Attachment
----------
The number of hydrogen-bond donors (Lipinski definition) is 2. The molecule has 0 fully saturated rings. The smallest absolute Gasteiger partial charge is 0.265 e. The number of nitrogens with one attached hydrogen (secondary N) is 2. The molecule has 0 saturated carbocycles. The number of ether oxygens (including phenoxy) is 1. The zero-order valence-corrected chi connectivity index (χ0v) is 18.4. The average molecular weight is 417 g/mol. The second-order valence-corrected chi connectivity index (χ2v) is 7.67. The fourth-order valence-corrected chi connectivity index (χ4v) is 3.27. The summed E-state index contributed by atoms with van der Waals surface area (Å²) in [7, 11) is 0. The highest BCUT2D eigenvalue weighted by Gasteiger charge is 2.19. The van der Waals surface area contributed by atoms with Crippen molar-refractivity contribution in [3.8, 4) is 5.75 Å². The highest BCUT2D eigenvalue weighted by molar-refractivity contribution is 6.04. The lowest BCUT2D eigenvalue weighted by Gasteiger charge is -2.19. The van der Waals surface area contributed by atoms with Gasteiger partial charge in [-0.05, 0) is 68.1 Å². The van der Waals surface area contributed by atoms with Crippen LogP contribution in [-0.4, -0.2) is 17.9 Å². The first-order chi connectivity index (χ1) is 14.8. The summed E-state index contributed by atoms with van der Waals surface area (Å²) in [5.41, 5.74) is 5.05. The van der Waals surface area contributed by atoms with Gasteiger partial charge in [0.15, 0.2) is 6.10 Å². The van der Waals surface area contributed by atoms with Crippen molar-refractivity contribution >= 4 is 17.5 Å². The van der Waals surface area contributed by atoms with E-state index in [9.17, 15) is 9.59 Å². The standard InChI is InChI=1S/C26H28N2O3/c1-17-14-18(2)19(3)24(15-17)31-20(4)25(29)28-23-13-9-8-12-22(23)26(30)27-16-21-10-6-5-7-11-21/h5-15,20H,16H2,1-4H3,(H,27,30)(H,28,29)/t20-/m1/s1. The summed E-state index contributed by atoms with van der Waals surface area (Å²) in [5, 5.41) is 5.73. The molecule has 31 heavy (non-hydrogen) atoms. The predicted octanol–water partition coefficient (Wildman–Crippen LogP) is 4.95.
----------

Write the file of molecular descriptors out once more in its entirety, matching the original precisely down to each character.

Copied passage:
The number of hydrogen-bond donors (Lipinski definition) is 2. The molecule has 0 fully saturated rings. The smallest absolute Gasteiger partial charge is 0.265 e. The number of nitrogens with one attached hydrogen (secondary N) is 2. The molecule has 0 saturated carbocycles. The number of ether oxygens (including phenoxy) is 1. The zero-order valence-corrected chi connectivity index (χ0v) is 18.4. The average molecular weight is 417 g/mol. The second-order valence-corrected chi connectivity index (χ2v) is 7.67. The fourth-order valence-corrected chi connectivity index (χ4v) is 3.27. The summed E-state index contributed by atoms with van der Waals surface area (Å²) in [7, 11) is 0. The highest BCUT2D eigenvalue weighted by Gasteiger charge is 2.19. The van der Waals surface area contributed by atoms with Crippen molar-refractivity contribution in [3.8, 4) is 5.75 Å². The highest BCUT2D eigenvalue weighted by molar-refractivity contribution is 6.04. The lowest BCUT2D eigenvalue weighted by Gasteiger charge is -2.19. The van der Waals surface area contributed by atoms with Gasteiger partial charge in [-0.05, 0) is 68.1 Å². The van der Waals surface area contributed by atoms with Crippen LogP contribution in [-0.4, -0.2) is 17.9 Å². The first-order chi connectivity index (χ1) is 14.8. The summed E-state index contributed by atoms with van der Waals surface area (Å²) in [5.41, 5.74) is 5.05. The van der Waals surface area contributed by atoms with Gasteiger partial charge in [0.15, 0.2) is 6.10 Å². The van der Waals surface area contributed by atoms with Crippen molar-refractivity contribution >= 4 is 17.5 Å². The van der Waals surface area contributed by atoms with E-state index in [9.17, 15) is 9.59 Å². The standard InChI is InChI=1S/C26H28N2O3/c1-17-14-18(2)19(3)24(15-17)31-20(4)25(29)28-23-13-9-8-12-22(23)26(30)27-16-21-10-6-5-7-11-21/h5-15,20H,16H2,1-4H3,(H,27,30)(H,28,29)/t20-/m1/s1. The summed E-state index contributed by atoms with van der Waals surface area (Å²) in [5, 5.41) is 5.73. The molecule has 31 heavy (non-hydrogen) atoms. The predicted octanol–water partition coefficient (Wildman–Crippen LogP) is 4.95.